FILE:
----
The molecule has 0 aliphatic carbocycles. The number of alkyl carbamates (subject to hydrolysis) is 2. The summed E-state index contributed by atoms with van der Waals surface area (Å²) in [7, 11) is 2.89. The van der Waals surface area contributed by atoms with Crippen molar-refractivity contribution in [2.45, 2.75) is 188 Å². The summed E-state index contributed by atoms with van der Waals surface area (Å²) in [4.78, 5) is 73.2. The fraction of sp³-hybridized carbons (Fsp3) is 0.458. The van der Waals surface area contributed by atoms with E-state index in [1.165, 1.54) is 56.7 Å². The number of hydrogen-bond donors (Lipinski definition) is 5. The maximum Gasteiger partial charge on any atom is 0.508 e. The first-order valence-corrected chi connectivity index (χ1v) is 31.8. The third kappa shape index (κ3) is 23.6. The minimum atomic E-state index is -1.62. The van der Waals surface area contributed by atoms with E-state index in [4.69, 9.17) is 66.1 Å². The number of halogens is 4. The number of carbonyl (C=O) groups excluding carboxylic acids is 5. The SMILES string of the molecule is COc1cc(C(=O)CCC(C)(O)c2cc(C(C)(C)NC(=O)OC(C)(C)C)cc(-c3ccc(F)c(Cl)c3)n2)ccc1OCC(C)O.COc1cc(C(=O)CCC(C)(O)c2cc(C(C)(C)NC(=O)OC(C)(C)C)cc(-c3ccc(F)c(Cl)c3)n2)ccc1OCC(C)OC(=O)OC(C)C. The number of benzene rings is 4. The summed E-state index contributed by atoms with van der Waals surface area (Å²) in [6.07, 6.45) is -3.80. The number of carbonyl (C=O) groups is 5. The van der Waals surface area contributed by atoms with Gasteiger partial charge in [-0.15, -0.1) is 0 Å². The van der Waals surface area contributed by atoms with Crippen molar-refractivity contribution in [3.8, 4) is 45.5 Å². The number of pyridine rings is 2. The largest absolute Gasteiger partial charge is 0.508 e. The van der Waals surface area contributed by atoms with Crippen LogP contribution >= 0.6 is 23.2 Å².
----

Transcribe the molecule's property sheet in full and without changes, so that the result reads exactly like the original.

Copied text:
The molecule has 0 aliphatic carbocycles. The number of alkyl carbamates (subject to hydrolysis) is 2. The summed E-state index contributed by atoms with van der Waals surface area (Å²) in [7, 11) is 2.89. The van der Waals surface area contributed by atoms with Crippen molar-refractivity contribution in [2.45, 2.75) is 188 Å². The summed E-state index contributed by atoms with van der Waals surface area (Å²) in [4.78, 5) is 73.2. The fraction of sp³-hybridized carbons (Fsp3) is 0.458. The van der Waals surface area contributed by atoms with E-state index in [1.165, 1.54) is 56.7 Å². The number of hydrogen-bond donors (Lipinski definition) is 5. The maximum Gasteiger partial charge on any atom is 0.508 e. The first-order valence-corrected chi connectivity index (χ1v) is 31.8. The third kappa shape index (κ3) is 23.6. The minimum atomic E-state index is -1.62. The van der Waals surface area contributed by atoms with E-state index in [4.69, 9.17) is 66.1 Å². The number of halogens is 4. The number of carbonyl (C=O) groups excluding carboxylic acids is 5. The SMILES string of the molecule is COc1cc(C(=O)CCC(C)(O)c2cc(C(C)(C)NC(=O)OC(C)(C)C)cc(-c3ccc(F)c(Cl)c3)n2)ccc1OCC(C)O.COc1cc(C(=O)CCC(C)(O)c2cc(C(C)(C)NC(=O)OC(C)(C)C)cc(-c3ccc(F)c(Cl)c3)n2)ccc1OCC(C)OC(=O)OC(C)C. The number of benzene rings is 4. The summed E-state index contributed by atoms with van der Waals surface area (Å²) in [6.07, 6.45) is -3.80. The number of carbonyl (C=O) groups is 5. The van der Waals surface area contributed by atoms with Gasteiger partial charge in [-0.15, -0.1) is 0 Å². The van der Waals surface area contributed by atoms with Crippen molar-refractivity contribution in [3.8, 4) is 45.5 Å². The number of pyridine rings is 2. The largest absolute Gasteiger partial charge is 0.508 e. The van der Waals surface area contributed by atoms with Crippen LogP contribution >= 0.6 is 23.2 Å².